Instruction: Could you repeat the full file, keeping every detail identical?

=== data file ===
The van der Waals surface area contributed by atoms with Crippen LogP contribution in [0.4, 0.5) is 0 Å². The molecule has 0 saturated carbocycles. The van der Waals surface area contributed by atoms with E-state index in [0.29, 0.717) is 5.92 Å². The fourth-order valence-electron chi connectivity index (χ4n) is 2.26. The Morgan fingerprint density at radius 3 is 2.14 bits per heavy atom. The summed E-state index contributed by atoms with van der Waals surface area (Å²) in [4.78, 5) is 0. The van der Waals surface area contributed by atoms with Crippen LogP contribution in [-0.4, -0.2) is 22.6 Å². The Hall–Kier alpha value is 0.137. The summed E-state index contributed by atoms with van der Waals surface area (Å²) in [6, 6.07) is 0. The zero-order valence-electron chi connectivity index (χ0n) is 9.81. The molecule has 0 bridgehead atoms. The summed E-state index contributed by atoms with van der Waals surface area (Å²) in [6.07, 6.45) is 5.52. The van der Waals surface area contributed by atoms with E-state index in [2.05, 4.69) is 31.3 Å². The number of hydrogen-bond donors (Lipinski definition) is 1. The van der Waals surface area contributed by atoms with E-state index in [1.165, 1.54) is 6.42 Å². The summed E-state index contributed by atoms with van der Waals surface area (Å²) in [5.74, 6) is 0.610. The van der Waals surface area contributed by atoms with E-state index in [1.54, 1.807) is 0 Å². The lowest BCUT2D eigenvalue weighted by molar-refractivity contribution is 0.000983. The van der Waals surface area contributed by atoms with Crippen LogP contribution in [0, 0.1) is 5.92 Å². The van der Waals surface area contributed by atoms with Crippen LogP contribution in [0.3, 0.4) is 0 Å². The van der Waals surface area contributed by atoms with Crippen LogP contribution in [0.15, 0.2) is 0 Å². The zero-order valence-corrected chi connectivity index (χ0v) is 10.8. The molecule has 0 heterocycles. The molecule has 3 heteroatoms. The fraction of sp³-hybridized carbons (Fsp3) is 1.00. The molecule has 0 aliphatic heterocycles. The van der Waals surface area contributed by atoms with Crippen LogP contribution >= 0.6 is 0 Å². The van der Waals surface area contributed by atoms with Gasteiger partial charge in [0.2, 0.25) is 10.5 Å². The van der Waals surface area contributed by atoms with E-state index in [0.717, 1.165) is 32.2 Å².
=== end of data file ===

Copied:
The van der Waals surface area contributed by atoms with Crippen LogP contribution in [0.4, 0.5) is 0 Å². The molecule has 0 saturated carbocycles. The van der Waals surface area contributed by atoms with E-state index in [0.29, 0.717) is 5.92 Å². The fourth-order valence-electron chi connectivity index (χ4n) is 2.26. The Morgan fingerprint density at radius 3 is 2.14 bits per heavy atom. The summed E-state index contributed by atoms with van der Waals surface area (Å²) in [4.78, 5) is 0. The van der Waals surface area contributed by atoms with Crippen LogP contribution in [-0.4, -0.2) is 22.6 Å². The Hall–Kier alpha value is 0.137. The summed E-state index contributed by atoms with van der Waals surface area (Å²) in [6, 6.07) is 0. The zero-order valence-electron chi connectivity index (χ0n) is 9.81. The molecule has 0 bridgehead atoms. The summed E-state index contributed by atoms with van der Waals surface area (Å²) in [6.07, 6.45) is 5.52. The van der Waals surface area contributed by atoms with E-state index in [2.05, 4.69) is 31.3 Å². The number of hydrogen-bond donors (Lipinski definition) is 1. The van der Waals surface area contributed by atoms with E-state index in [1.165, 1.54) is 6.42 Å². The summed E-state index contributed by atoms with van der Waals surface area (Å²) in [5.74, 6) is 0.610. The van der Waals surface area contributed by atoms with E-state index in [1.54, 1.807) is 0 Å². The lowest BCUT2D eigenvalue weighted by molar-refractivity contribution is 0.000983. The van der Waals surface area contributed by atoms with Crippen LogP contribution in [0, 0.1) is 5.92 Å². The van der Waals surface area contributed by atoms with Crippen LogP contribution in [0.3, 0.4) is 0 Å². The van der Waals surface area contributed by atoms with Crippen LogP contribution in [0.15, 0.2) is 0 Å². The zero-order valence-corrected chi connectivity index (χ0v) is 10.8. The molecule has 0 heterocycles. The molecule has 3 heteroatoms. The fraction of sp³-hybridized carbons (Fsp3) is 1.00. The molecule has 0 aliphatic heterocycles. The van der Waals surface area contributed by atoms with Crippen LogP contribution >= 0.6 is 0 Å². The van der Waals surface area contributed by atoms with Gasteiger partial charge in [0.2, 0.25) is 10.5 Å². The van der Waals surface area contributed by atoms with E-state index in [0.717, 1.165) is 32.2 Å².